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On-duty EMS fitness: Abdominal training News

November 17, 2011

First in Fitness
by Bryan Fass

On-duty EMS fitness: Abdominal training

Your abdominals' primary job is twofold: to create trunk stability and core/spine stiffness

By Bryan Fass

One of the biggest myths in fitness and in injury prevention is how to properly train the abdominal wall.

Think of your abdominal muscles like a corset or weight belt, and with that visual in mind get rid of the notion that crunches and leg raises make your abs stronger.

Your abdominals' primary job is twofold: to create trunk stability and core/spine stiffness. The key to strong abs is possessing the ability to maintain postural control with the abdominal wall engaged for the duration of an event.

In public safety, this directly affects patient handling and lifting. The exercises in this video — plank reach, lateral plank and core press — are simple and highly effective. They allow you to get stronger while on duty and in uniform.

The keys to the exercises are simple, perfect positioning and progressive hold of the positions. As you get stronger, the duration of the exercise will increase, which will directly affect the ease at which you do your job.

Since crunches actually increase your chance for back injury, and leg raises cause postural distortions that increase your chance for back and knee injury, it only makes sense to incorporate some very safe, effective and easy on-duty exercises into your training.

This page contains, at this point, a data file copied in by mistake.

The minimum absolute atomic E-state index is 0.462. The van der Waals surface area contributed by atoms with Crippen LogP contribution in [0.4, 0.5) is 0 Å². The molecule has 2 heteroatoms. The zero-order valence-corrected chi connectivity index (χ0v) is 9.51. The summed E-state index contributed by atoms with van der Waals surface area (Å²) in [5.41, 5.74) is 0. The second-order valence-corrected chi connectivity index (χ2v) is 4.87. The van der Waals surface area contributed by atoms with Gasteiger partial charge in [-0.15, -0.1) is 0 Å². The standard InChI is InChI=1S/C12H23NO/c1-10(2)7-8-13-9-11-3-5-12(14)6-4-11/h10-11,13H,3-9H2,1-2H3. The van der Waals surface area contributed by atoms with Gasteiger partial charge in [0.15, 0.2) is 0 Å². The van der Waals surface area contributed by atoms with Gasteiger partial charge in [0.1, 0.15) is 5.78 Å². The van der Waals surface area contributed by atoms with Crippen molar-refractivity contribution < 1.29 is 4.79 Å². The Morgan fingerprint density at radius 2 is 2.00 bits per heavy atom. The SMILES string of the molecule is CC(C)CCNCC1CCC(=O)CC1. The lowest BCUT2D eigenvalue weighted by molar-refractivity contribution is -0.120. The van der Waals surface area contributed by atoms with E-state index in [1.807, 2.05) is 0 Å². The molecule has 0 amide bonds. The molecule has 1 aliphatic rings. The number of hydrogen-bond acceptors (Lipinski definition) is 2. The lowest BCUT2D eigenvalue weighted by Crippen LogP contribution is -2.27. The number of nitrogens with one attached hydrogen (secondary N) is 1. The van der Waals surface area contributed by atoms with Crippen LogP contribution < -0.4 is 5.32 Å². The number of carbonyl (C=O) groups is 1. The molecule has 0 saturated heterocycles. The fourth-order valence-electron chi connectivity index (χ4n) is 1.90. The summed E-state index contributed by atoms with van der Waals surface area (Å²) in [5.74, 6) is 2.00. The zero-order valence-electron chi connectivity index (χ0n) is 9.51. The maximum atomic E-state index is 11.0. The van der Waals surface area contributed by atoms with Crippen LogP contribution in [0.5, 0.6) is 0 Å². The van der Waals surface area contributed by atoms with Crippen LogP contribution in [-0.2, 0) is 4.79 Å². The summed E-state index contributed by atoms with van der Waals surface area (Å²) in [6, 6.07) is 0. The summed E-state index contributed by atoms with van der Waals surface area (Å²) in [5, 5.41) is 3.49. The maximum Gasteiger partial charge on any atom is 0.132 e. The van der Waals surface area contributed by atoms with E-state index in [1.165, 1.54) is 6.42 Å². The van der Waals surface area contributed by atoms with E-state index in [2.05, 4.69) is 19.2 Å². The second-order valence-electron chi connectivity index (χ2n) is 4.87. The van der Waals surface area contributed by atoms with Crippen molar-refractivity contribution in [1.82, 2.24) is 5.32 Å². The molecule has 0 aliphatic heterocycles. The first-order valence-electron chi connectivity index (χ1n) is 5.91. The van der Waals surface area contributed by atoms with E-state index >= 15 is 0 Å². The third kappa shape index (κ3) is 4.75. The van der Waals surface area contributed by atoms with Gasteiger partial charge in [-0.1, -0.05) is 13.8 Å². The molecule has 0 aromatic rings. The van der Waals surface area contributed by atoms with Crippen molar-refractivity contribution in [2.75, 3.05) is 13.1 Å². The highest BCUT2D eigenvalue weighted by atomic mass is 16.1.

Train your abs 2-3 times per week for 2-3 sets of a progressive hold. Start out with 20-30 seconds and build up from there, but remember that form always trumps function. As with all your training, it's quality over quantity.

About the author

Bryan Fass is an expert on public safety injury prevention, patient and equipment handling ergonomics, fitness and wellness and a noted speaker and consultant. Bryan has authored four books including the Fit Responder. He works nationally with departments, corporations, state and local governments to design and run targeted injury prevention and wellness programs for public entities and private organizations. He is frequently contacted for expert opinion and content contribution for all aspects of public safety. Bryan holds a bachelor's degree in sports medicine, was a paramedic for more than eight years, and is certified as an Athletic Trainer & Strength Coach. He is the president and founder of the Fit Responder. Contact Bryan at
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Kirk Hunker Kirk Hunker Wednesday, February 08, 2012 6:55:29 AM I remember watching him make these videos when out in Las Vegas at the EMSWorld EXPO last August.... Learned a lot about exercise...
Marie Rhodes Marie Rhodes Sunday, June 10, 2012 4:20:45 PM Thank you Bryan... I'm back to training now and usually I perform the first two exercises, but surely I will work you the third one. Besides, "classical" abs can have negative effects on women. These exercises are close to hyper-pressive abs, aren't them?

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